Justice Department Rescinds Trump-Era Memo Ordering Prosecutors To Seek Harshest Sentences
The memo reverses a directive from former Attorney General Jeff Sessions that ordered federal prosecutors to throw the book at low-level drug offenders.
The Justice Department has rolled back a Trump-era memo that directed federal prosecutors to seek the harshest charges and sentences available to them.
In a memorandum released today, reported by HuffPost, acting Attorney General Monty Wilkinson rescinded a 2017 memo that ordered federal prosecutors to seek the toughest charges and maximum possible sentences on the books.
"The goal of this interim step is to ensure that decisions about charging, plea agreements, and advocacy at sentencing are based on the merits of each case and reflect an individualized assessment of relevant facts while longer-term policy is formulated," Wilkinson wrote in the memo.
In 2013, former Attorney General Eric Holder ordered federal prosecutors to avoid charging certain low-level offenders with drug charges that triggered long mandatory sentences. The directive was an attempt to mitigate some of the notoriously harsh drug sentences that the federal guidelines and sentencing laws created.
In 2017, however, former Attorney General Jeff Sessions, a staunch defender of mandatory minimum sentences, rescinded Holder's memo, giving prosecutors the green light once again to hammer drug offenders. Prosecutors who wished to depart from this guidance were required to get a supervisor's approval.
"We are returning to the enforcement of the laws as passed by Congress, plain and simple," Sessions said in a speech at the time. "If you are a drug trafficker, we will not look the other way, we will not be willfully blind to your misconduct."
Sessions blamed Holder's 2013 "smart on crime" initiative for a national rise in crime in 2015 and 2016. This claim was absurd on its face; Holder's memo may have led to shorter sentences for only around 500 federal drug offenders each year.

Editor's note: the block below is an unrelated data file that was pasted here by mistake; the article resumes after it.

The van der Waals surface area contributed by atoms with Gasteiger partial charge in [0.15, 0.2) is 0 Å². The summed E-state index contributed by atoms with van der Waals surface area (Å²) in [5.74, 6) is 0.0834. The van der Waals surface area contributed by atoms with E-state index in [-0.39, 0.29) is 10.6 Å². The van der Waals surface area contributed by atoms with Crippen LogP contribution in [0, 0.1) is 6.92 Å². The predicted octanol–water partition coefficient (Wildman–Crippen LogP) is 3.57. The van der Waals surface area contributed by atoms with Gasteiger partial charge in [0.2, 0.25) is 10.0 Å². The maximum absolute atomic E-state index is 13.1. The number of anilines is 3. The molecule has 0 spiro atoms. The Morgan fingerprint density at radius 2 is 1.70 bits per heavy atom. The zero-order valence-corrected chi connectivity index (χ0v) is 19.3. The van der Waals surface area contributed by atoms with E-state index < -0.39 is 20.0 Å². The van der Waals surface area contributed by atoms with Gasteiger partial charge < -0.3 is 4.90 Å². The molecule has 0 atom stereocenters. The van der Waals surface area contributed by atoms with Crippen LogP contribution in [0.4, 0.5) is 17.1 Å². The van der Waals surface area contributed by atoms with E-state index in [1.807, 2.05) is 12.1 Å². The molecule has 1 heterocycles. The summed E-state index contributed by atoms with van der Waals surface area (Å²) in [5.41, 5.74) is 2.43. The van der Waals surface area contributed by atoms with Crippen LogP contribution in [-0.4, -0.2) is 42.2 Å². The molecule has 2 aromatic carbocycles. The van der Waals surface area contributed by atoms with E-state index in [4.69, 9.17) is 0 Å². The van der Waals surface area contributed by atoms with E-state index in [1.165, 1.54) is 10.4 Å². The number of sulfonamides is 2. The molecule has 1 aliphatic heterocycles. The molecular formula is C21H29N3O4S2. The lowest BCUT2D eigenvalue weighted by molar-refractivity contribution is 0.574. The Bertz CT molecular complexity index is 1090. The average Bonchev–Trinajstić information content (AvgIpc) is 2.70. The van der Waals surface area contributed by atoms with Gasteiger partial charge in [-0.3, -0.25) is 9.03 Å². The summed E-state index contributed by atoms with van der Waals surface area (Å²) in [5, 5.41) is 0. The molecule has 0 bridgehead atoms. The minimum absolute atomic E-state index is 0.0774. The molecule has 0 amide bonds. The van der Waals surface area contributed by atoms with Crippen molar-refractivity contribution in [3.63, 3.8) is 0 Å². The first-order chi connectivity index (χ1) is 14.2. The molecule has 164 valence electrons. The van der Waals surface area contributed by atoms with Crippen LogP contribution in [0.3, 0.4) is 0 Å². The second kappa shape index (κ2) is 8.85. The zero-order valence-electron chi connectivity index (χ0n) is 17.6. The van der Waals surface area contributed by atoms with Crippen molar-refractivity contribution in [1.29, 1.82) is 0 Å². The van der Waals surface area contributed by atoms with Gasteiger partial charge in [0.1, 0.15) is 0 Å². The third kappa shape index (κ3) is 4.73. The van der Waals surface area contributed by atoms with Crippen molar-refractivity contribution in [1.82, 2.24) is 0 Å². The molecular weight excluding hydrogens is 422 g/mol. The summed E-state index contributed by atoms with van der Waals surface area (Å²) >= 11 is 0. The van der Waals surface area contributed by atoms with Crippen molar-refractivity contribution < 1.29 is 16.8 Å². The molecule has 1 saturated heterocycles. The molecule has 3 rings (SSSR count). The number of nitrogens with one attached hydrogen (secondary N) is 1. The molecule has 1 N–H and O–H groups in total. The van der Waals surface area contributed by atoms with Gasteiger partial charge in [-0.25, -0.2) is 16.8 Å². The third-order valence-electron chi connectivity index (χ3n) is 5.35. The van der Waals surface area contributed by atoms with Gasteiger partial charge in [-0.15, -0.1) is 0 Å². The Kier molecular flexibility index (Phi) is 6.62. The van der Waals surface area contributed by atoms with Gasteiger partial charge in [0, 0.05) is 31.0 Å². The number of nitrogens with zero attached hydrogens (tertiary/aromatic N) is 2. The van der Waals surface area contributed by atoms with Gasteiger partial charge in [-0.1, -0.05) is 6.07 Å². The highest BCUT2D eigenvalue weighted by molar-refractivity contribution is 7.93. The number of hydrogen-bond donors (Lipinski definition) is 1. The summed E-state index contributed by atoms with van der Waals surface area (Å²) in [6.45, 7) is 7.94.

"The Acting Attorney General's interim guidance replaces a directive that made it more difficult for prosecutors to exercise their traditional discretion and to pursue justice on a case-by-case basis," a Justice Department spokesperson said in a statement to Reason. "The interim guidance returns to the well-established approach of emphasizing that prosecutorial decisions should be made after a careful consideration of the particular facts and circumstances of individual criminal cases."
The Biden administration has already started rolling back other Trump-era criminal justice policies. Earlier this week, President Joe Biden signed an executive order directing the Justice Department not to renew any contracts with private prisons.
Other Trump-era Justice Department policies could also be on the chopping block. For example, Sessions also rolled back Obama-era Justice Department guidance on civil asset forfeiture that restricted when federal authorities could "adopt" local cases. Such adoptions are one of the primary ways state and local police get around stricter state laws on civil asset forfeiture, which allows police to seize property suspected of being connected to criminal activity even when the owner is not charged with a crime.